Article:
• flat fingers (especially pinkies)
  • heel of hand on the piano
  • incorrect rhythms
  • incorrect notes
  • inconsistent tempo

If that sounds a little tough, it is on purpose. This is my chance to demand excellence and get them to really think about what their hands are doing. 

Here's a look at the first exercise:

The circles under each key correspond to white keys and black keys. I have the students color in the circles that will be played as black keys. (I got this concept from Piano Safari and find it really helps the younger students to have another visual). The exercises gradually get harder, but every one of them is written in C major and is short enough to be easily memorized. 

While I intend to go over every key with my students, the last exercise is a review of the seven white key five finger scales:

Their prize is one homemade rice krispie treat for each exercise they complete by Sept. 4th. That's 10 weeks of lessons to finish eight exercises! I'm excited to see how they do this summer.  

PianoOpoly and Teaching Incentives

As I prepared for fall lessons, I read a lot about using teaching incentives with piano students. Some people are completely against them, others think they should only be used for a short period of time, while still other teachers always have some sort of game or incentive going in their studio. While I'd love for my students to just practice for the pure joy of learning piano and making music, the truth is no matter how good of a teacher I am, there will still be times they don't want to practice.

I still remember being 8 and having a timer set while I was practicing piano to make sure I stayed on that bench long enough to satisfy my parents and my teacher. I also still remember the rocket ship posted on my first piano teacher's wall. We were split into two teams and were competing to see who could make the rocket ships get to their goal the fastest. Suffice to say, I think for a certain age student, teaching incentives work wonders to get through those slumps of learning how to practice and why practicing is important.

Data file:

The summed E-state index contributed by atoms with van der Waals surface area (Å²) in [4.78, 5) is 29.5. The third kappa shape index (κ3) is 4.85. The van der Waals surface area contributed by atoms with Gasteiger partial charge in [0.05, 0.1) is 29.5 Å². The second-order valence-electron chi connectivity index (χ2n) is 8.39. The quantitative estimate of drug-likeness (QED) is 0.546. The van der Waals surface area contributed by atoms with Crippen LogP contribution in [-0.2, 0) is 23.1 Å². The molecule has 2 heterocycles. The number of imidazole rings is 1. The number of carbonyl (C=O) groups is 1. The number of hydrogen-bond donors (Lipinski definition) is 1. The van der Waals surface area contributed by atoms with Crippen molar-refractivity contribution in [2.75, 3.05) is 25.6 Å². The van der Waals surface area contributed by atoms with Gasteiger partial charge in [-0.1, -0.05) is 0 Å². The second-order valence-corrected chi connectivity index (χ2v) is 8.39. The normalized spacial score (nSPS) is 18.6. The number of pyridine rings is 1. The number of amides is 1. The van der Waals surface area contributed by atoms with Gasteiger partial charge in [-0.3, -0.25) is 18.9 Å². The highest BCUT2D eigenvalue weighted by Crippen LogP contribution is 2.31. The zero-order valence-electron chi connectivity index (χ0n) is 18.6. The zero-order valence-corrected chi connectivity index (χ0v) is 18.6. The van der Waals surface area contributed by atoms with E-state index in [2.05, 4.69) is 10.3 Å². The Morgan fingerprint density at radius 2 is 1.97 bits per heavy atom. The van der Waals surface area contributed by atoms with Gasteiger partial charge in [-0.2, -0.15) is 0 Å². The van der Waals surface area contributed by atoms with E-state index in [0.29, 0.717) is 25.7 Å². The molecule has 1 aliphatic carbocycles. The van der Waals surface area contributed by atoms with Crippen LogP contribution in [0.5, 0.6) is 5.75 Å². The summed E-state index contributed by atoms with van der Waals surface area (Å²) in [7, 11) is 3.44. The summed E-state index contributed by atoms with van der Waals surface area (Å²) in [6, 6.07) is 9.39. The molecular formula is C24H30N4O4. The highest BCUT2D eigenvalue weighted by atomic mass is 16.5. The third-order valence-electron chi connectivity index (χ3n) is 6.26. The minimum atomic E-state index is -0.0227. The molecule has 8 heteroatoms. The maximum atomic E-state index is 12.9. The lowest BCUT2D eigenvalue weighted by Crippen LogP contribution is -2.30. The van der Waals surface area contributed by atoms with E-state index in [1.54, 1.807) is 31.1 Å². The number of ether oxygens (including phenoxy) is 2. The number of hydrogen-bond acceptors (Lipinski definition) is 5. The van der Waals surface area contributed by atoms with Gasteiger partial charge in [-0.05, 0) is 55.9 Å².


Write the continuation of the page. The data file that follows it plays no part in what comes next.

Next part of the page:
Since most of my students fall in this age range, I decided to make a game for them this fall. My goal was to have a game that was: 

  •  portable (since I am essentially a traveling teacher and need to carry everything with me)
  •  applied to as wide a range of students as possible
  •  would cover a variety of subjects and skills
  •  and could be played for multiple weeks

Allow me to introduce: PianoOpoly! 

I based my board game around the idea of Monopoly (hence, PianoOpoly... creative, I know) basically only in the sense that students could go around the board multiple times, getting a prize every time they passed GO! The corners of the board all have bonus squares (kind of like the specialty corners in Monopoly), allowing the students to move extra spaces if applicable. 

Then I came up with questions applying to various things I thought my students should know. Some were purposefully difficult (What is the Tempo of Your Piece?), while others were really easy. In my planning, I actually rated them by difficulty to make sure I had a good balance. I also tested the board, doing practice rolls, to see how many "weeks" it would take to get around the board.  One time I made it around the whole board in one "week"! Good thing I knew this was possible, because one of my students made it almost all the way around on week! 

 After all this, I put the game into action with my students. I printed the game board and had it laminated so I could simply write their names into the appropriate squares with a dry-erase marker.  

Here were the results from this fall


  • All my students made it around at least once! (That was the goal). 
  • The questions were just the right difficulty. Not too easy and not too hard. They got stuck enough times to make them think without feeling like they would never make it around the board.  
  • It was portable! 
  • My students liked it so much, they would remind me when I forgot to have them roll their turn for their lesson. 

Feel free to use this with your students! I used it with students who were at least in Piano Safari book 2 (this can work with beginners who at least know their lines and spaces and some other important concepts).